By Anna Rose Welch, Editorial & Community Director, Advancing RNA
Editor’s Note: This is the final installment of a three-part series discussing the main takeaways from bluebird bio’s recent FDA AdCom evaluating its two ex-vivo gene therapies: eli-cel in cerebral adrenoleukodystrophy (CALD) and beti-cel in β-thalassemia. If you missed the previous two articles, you can check them out here — Risk Vs. Benefit A “Living” Measurement For Commercialized CGTs and Your Viral Vector’s Future Is In The Eye Of The Beholder
If you tuned in to any of bluebird bio’s FDA AdCom meeting, you’ll know that these hours-long conversations left no stones unturned in evaluating the clinical profiles of both eli-cel and beti-cel gene therapies. As the FDA’s Bryan Wilson told us at the very beginning of the AdCom meeting, CMC was not going to be covered during the two-day-long evaluation of these therapies’ clinical benefit/risk profile. However, given the close relationship between how a therapy is made and its clinical performance, it’s not surprising that the committee found it difficult to dive deeply into the clinical results without venturing into certain aspects of the manufacturing process.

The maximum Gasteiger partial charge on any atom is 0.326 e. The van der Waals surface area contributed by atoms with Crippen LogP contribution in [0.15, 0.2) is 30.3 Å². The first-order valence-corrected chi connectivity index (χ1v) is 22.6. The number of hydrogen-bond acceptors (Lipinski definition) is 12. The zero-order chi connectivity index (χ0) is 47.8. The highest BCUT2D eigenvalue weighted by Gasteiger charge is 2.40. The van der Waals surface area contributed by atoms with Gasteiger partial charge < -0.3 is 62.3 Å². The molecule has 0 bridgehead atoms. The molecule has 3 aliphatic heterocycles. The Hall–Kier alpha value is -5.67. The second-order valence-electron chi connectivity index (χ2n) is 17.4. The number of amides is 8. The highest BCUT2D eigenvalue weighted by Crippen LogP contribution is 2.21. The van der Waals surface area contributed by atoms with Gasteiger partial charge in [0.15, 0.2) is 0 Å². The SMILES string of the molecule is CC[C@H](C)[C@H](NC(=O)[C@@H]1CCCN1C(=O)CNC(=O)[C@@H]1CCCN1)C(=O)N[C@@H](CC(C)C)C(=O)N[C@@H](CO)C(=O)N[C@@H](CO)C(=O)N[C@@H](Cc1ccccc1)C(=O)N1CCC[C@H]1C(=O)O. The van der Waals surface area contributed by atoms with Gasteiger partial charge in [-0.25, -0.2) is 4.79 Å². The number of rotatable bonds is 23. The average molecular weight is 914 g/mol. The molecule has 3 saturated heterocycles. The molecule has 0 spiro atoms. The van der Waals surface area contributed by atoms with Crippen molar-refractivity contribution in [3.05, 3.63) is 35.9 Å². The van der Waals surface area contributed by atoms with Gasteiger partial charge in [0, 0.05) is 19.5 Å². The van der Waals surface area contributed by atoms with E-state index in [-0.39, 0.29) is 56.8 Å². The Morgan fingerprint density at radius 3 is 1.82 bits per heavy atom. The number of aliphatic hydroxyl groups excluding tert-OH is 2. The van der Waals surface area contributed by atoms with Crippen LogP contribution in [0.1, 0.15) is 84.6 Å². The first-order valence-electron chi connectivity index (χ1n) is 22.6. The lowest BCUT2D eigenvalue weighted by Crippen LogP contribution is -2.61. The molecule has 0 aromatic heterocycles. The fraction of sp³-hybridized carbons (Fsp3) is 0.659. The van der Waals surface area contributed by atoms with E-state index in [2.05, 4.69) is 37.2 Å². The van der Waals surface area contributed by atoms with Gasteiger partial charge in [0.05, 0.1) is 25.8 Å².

Overall, this two-day march through the clinical data served as a great case study for all other CGT companies striving to bring their therapy — and its manufacturing process — before the FDA and/or its advisory committees. Though there were no presentations or Q&A sessions dedicated exclusively to the company’s CMC approach, the AdCom did reveal (albeit in small snippets of conversation) how bluebird’s understanding of process and product improved over the course of development and could continue to be even better understood following commercialization.
This growth in understanding was best depicted in the numerous conversations around the “transduction efficiency” of both therapies. On the one hand, this attention is reflective of the fact that HSCs are one of the most notoriously difficult cell types to transduce. As one of bluebird’s analytical leads shared, it used to be said that HSCs were impossible to transduce. (Pro tip: the best way to figure something out is to say that it can’t be done. Entire industries have been built around this claim.)